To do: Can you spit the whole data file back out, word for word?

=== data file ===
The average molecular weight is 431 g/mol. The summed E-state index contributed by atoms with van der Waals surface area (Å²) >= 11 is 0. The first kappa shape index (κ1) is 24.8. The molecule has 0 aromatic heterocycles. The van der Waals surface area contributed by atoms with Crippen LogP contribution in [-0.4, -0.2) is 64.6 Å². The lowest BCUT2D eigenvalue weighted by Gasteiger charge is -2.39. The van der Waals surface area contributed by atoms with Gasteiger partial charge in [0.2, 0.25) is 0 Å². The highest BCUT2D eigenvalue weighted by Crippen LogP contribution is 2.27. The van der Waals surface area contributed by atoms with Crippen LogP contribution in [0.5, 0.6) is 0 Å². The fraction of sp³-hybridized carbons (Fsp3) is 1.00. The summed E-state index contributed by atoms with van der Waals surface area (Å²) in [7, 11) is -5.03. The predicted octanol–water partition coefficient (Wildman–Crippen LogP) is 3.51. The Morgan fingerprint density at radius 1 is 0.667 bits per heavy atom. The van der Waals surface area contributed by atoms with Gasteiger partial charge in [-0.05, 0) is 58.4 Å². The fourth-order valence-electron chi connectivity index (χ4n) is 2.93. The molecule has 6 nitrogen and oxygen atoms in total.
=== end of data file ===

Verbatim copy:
The average molecular weight is 431 g/mol. The summed E-state index contributed by atoms with van der Waals surface area (Å²) >= 11 is 0. The first kappa shape index (κ1) is 24.8. The molecule has 0 aromatic heterocycles. The van der Waals surface area contributed by atoms with Crippen LogP contribution in [-0.4, -0.2) is 64.6 Å². The lowest BCUT2D eigenvalue weighted by Gasteiger charge is -2.39. The van der Waals surface area contributed by atoms with Gasteiger partial charge in [0.2, 0.25) is 0 Å². The highest BCUT2D eigenvalue weighted by Crippen LogP contribution is 2.27. The van der Waals surface area contributed by atoms with Crippen LogP contribution in [0.5, 0.6) is 0 Å². The fraction of sp³-hybridized carbons (Fsp3) is 1.00. The summed E-state index contributed by atoms with van der Waals surface area (Å²) in [7, 11) is -5.03. The predicted octanol–water partition coefficient (Wildman–Crippen LogP) is 3.51. The Morgan fingerprint density at radius 1 is 0.667 bits per heavy atom. The van der Waals surface area contributed by atoms with Gasteiger partial charge in [-0.05, 0) is 58.4 Å². The fourth-order valence-electron chi connectivity index (χ4n) is 2.93. The molecule has 6 nitrogen and oxygen atoms in total.